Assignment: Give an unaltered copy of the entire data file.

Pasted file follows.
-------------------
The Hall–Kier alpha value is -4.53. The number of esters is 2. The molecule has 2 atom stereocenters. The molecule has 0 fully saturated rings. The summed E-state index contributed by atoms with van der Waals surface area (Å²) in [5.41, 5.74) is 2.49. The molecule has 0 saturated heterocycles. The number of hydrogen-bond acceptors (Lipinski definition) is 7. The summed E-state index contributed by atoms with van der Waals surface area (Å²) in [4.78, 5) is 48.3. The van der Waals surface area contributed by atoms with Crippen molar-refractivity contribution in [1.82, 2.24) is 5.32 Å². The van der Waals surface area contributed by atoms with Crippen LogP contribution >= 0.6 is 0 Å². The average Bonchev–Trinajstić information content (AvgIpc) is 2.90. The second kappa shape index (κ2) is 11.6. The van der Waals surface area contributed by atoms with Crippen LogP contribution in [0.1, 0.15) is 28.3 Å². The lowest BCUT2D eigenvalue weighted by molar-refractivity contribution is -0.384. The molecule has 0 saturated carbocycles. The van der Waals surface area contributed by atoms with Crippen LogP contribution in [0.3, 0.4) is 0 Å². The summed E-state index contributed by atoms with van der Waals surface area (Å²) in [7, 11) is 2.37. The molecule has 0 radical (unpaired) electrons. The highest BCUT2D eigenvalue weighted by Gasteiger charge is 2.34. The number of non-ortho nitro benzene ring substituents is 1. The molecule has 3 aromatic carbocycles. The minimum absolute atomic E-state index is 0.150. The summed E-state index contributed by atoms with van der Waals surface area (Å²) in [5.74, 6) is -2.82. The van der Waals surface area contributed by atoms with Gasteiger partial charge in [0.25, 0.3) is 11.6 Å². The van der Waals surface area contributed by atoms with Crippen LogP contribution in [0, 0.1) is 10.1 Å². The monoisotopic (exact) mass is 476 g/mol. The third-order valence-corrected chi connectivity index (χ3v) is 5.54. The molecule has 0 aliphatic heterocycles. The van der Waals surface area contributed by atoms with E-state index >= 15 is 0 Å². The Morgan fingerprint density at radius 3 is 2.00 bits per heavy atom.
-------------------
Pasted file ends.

The Hall–Kier alpha value is -4.53. The number of esters is 2. The molecule has 2 atom stereocenters. The molecule has 0 fully saturated rings. The summed E-state index contributed by atoms with van der Waals surface area (Å²) in [5.41, 5.74) is 2.49. The molecule has 0 saturated heterocycles. The number of hydrogen-bond acceptors (Lipinski definition) is 7. The summed E-state index contributed by atoms with van der Waals surface area (Å²) in [4.78, 5) is 48.3. The van der Waals surface area contributed by atoms with Crippen molar-refractivity contribution in [1.82, 2.24) is 5.32 Å². The van der Waals surface area contributed by atoms with Crippen LogP contribution >= 0.6 is 0 Å². The average Bonchev–Trinajstić information content (AvgIpc) is 2.90. The second kappa shape index (κ2) is 11.6. The van der Waals surface area contributed by atoms with Crippen LogP contribution in [0.1, 0.15) is 28.3 Å². The lowest BCUT2D eigenvalue weighted by molar-refractivity contribution is -0.384. The molecule has 0 saturated carbocycles. The van der Waals surface area contributed by atoms with Crippen LogP contribution in [0.3, 0.4) is 0 Å². The summed E-state index contributed by atoms with van der Waals surface area (Å²) in [7, 11) is 2.37. The molecule has 0 radical (unpaired) electrons. The highest BCUT2D eigenvalue weighted by Gasteiger charge is 2.34. The number of non-ortho nitro benzene ring substituents is 1. The molecule has 3 aromatic carbocycles. The minimum absolute atomic E-state index is 0.150. The summed E-state index contributed by atoms with van der Waals surface area (Å²) in [5.74, 6) is -2.82. The van der Waals surface area contributed by atoms with Gasteiger partial charge in [0.25, 0.3) is 11.6 Å². The van der Waals surface area contributed by atoms with Crippen LogP contribution in [0, 0.1) is 10.1 Å². The monoisotopic (exact) mass is 476 g/mol. The third-order valence-corrected chi connectivity index (χ3v) is 5.54. The molecule has 0 aliphatic heterocycles. The van der Waals surface area contributed by atoms with E-state index >= 15 is 0 Å². The Morgan fingerprint density at radius 3 is 2.00 bits per heavy atom.